Household transmission of SARS-CoV-2 in a well-characterized African cohort

  • Funded by International Development Research Centre (IDRC)
  • Total publications:0 publications

Grant number: unknown

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Key facts

  • Disease

    COVID-19
  • Start & end year

    2020
    2020
  • Known Financial Commitments (USD)

    $342,482.6
  • Funder

    International Development Research Centre (IDRC)
  • Principle Investigator

    Pending
  • Research Location

    Canada, Americas
  • Lead Research Institution

    University of British Columbia Pediatrics
  • Research Category

    Epidemiological studies

  • Research Subcategory

    Disease transmission dynamics

  • Special Interest Tags

    Gender

  • Study Subject

    Clinical

  • Clinical Trial Details

    Not applicable

  • Broad Policy Alignment

    Pending

  • Age Group

    Adults (18 and older)Infants (1 month to 1 year)

  • Vulnerable Population

    Pregnant womenOther

  • Occupations of Interest

    Unspecified

Abstract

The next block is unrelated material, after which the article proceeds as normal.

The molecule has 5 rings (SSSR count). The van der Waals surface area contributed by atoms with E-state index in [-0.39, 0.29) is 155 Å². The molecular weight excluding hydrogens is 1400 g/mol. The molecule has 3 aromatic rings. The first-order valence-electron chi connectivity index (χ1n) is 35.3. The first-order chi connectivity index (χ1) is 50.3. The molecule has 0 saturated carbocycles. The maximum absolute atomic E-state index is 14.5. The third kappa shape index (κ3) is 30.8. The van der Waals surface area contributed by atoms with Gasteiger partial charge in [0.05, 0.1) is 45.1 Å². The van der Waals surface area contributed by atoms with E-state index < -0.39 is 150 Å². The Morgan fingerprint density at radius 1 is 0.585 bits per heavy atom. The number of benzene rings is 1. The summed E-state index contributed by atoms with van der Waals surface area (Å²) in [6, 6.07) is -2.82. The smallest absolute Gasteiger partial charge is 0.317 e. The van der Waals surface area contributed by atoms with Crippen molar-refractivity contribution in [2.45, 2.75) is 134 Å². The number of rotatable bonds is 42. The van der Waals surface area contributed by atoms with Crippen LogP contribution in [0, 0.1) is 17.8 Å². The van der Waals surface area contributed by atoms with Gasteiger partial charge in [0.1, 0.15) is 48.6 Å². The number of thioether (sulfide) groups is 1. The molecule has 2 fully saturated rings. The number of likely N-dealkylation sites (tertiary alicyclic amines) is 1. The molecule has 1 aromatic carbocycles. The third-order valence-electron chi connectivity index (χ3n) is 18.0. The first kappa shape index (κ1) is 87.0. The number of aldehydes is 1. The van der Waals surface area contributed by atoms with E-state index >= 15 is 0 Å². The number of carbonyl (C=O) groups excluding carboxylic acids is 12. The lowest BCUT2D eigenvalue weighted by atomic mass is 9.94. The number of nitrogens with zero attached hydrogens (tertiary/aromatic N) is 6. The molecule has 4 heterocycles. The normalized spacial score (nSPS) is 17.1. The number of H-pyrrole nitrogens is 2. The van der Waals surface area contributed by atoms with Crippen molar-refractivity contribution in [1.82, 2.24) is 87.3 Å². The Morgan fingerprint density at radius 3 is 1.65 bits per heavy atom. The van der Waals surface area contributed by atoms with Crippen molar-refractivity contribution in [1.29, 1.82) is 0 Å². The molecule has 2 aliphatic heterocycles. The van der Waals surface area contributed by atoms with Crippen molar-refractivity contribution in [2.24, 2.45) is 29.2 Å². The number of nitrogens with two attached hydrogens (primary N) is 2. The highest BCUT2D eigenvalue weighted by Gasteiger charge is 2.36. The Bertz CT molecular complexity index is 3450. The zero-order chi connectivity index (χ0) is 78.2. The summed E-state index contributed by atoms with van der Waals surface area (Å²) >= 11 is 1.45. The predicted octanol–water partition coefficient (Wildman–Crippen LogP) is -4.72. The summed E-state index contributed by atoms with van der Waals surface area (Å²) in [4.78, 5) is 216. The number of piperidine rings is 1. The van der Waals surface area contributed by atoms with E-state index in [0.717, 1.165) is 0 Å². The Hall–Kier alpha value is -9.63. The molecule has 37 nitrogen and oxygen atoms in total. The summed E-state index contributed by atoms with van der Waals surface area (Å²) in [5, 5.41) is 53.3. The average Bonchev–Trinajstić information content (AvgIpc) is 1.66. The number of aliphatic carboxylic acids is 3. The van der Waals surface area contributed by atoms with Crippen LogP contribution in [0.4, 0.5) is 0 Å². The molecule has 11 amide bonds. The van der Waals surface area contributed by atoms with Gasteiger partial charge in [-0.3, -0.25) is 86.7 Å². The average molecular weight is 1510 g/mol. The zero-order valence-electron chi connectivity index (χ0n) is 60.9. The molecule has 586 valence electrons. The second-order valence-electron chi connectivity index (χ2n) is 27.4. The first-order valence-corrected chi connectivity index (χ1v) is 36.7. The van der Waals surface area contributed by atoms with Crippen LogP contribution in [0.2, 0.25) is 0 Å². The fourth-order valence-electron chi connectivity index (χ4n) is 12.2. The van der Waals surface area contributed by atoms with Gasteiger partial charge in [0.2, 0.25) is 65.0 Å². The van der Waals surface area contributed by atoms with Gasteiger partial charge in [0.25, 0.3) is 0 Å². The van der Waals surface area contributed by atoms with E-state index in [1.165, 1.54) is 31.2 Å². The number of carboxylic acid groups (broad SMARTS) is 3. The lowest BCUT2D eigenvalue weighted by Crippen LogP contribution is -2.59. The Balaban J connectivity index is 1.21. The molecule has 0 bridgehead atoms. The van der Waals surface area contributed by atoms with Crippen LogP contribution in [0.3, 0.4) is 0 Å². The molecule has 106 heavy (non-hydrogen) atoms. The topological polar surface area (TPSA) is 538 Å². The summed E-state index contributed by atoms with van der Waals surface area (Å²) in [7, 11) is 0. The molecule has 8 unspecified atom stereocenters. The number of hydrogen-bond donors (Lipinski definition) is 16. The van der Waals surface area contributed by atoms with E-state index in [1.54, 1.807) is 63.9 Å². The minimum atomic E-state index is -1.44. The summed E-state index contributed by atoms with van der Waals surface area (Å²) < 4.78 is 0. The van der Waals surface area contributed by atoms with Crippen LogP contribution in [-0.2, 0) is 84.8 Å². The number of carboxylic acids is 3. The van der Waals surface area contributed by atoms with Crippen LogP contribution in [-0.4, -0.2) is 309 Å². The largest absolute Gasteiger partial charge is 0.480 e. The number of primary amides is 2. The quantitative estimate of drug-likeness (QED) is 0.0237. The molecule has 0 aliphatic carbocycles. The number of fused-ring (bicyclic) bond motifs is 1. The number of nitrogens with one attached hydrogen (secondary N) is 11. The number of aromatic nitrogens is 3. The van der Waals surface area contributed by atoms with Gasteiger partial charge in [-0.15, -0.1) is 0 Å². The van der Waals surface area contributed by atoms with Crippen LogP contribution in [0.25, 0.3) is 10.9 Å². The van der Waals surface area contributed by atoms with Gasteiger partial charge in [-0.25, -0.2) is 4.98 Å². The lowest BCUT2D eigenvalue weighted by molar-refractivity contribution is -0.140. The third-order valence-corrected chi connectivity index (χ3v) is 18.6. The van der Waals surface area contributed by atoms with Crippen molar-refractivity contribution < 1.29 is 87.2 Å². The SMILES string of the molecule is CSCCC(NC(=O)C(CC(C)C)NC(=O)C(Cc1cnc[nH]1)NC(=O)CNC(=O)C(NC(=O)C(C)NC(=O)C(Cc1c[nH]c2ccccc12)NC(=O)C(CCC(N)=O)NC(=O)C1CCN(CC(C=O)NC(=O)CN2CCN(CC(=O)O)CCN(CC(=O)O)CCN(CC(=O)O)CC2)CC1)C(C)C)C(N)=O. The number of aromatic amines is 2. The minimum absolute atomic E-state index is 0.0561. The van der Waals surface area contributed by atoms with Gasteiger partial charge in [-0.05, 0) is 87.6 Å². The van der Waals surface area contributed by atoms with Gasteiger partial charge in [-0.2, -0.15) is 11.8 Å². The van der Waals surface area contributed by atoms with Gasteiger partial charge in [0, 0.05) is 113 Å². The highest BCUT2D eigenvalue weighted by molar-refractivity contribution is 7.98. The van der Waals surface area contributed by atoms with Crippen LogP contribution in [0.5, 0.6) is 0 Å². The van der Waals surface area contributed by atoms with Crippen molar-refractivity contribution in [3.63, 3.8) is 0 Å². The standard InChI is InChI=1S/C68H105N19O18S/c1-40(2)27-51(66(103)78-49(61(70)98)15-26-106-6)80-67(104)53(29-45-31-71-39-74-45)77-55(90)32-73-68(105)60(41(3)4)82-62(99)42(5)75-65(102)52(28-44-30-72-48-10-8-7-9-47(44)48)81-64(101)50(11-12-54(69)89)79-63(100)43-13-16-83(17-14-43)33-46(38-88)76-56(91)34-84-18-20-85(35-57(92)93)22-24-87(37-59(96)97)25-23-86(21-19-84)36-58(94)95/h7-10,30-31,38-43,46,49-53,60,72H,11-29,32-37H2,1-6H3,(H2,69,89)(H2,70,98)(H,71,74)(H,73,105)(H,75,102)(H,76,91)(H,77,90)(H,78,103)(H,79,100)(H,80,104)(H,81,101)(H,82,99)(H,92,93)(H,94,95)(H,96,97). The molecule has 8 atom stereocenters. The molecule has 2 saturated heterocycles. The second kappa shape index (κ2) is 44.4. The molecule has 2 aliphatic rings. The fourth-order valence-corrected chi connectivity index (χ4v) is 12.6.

COVID-19 poses unique risks to communities in resource-limited regions of sub-Saharan Africa (SSA). So far, little is known about the incidence, risk factors or outcomes of COVID-19 in SSA, or how these might differ from other areas with different resources, household structures and cultural practices. Elsewhere, COVID-19 is strongly associated with increasing age, male sex, and medical problems. Unexpectedly, children rarely get severe COVD-19 and do not appear to major contributors to spreading the infection, unlike with other respiratory viruses. Detailed household transmission studies of SARS-CoV-2 have the potential to reveal invaluable insights into how SARS-CoV-2 is transmitted, and have been recommended by the World Health Organization. We will take advantage of a CIHR-funded prospective cohort of 210 households in Nairobi, Kenya, which began in early 2019 and was designed to study the transmission of other viruses, to determine the local patterns of SARS-CoV-2 transmission among children and adults. Serum samples were collected from women (half of whom have HIV) who were enrolled during pregnancy, their newborn infants, and all other household members (895 people total), before the pandemic began. Blood collected every 3 months will be tested by different methods to detect SARS-CoV-2 antibodies to see how often infection occurred. Weekly saliva, urine and stool samples are also collected from 100 of the households, which will be tested for SARS-CoV-2 to see how the virus is spread. Because we have all the approvals to do the work and the cohort is already being followed, this study is a highly efficient way to study SARS-CoV-2 transmission in an African setting, where age-structure, household and community practices, and rates of HIV and other co-infections differ from other parts of the world. Thus, this work will provide timely insight into the global COVID-19 pandemic, and guide public health interventions in resource-limited settings.